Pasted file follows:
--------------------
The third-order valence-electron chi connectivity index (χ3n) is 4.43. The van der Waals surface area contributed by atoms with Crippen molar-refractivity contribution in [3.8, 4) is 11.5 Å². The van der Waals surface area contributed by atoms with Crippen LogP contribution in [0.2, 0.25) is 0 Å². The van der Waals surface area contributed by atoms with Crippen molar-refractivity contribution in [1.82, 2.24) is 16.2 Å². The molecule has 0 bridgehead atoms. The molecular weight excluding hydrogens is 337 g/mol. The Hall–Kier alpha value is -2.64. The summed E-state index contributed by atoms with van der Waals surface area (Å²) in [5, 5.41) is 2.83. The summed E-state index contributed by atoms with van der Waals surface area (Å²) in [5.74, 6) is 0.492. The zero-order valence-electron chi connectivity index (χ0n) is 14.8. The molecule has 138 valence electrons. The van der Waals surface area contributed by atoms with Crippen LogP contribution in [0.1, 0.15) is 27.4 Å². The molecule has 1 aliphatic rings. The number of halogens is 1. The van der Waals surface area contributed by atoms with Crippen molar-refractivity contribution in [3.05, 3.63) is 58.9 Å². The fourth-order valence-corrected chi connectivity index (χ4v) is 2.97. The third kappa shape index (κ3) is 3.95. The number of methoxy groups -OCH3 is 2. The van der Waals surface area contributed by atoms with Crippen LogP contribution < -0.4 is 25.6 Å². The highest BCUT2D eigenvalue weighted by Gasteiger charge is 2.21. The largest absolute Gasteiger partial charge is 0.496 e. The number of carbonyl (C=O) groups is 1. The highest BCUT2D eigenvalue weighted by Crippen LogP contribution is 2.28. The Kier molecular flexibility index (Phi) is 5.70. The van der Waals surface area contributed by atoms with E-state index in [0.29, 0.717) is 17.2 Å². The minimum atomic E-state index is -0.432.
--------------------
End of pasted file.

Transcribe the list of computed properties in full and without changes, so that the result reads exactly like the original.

The third-order valence-electron chi connectivity index (χ3n) is 4.43. The van der Waals surface area contributed by atoms with Crippen molar-refractivity contribution in [3.8, 4) is 11.5 Å². The van der Waals surface area contributed by atoms with Crippen LogP contribution in [0.2, 0.25) is 0 Å². The van der Waals surface area contributed by atoms with Crippen molar-refractivity contribution in [1.82, 2.24) is 16.2 Å². The molecule has 0 bridgehead atoms. The molecular weight excluding hydrogens is 337 g/mol. The Hall–Kier alpha value is -2.64. The summed E-state index contributed by atoms with van der Waals surface area (Å²) in [5, 5.41) is 2.83. The summed E-state index contributed by atoms with van der Waals surface area (Å²) in [5.74, 6) is 0.492. The zero-order valence-electron chi connectivity index (χ0n) is 14.8. The molecule has 138 valence electrons. The van der Waals surface area contributed by atoms with Crippen LogP contribution in [0.1, 0.15) is 27.4 Å². The molecule has 1 aliphatic rings. The number of halogens is 1. The van der Waals surface area contributed by atoms with Crippen molar-refractivity contribution in [3.05, 3.63) is 58.9 Å². The fourth-order valence-corrected chi connectivity index (χ4v) is 2.97. The third kappa shape index (κ3) is 3.95. The number of methoxy groups -OCH3 is 2. The van der Waals surface area contributed by atoms with Crippen LogP contribution < -0.4 is 25.6 Å². The highest BCUT2D eigenvalue weighted by Gasteiger charge is 2.21. The largest absolute Gasteiger partial charge is 0.496 e. The number of carbonyl (C=O) groups is 1. The highest BCUT2D eigenvalue weighted by Crippen LogP contribution is 2.28. The Kier molecular flexibility index (Phi) is 5.70. The van der Waals surface area contributed by atoms with E-state index in [0.29, 0.717) is 17.2 Å². The minimum atomic E-state index is -0.432.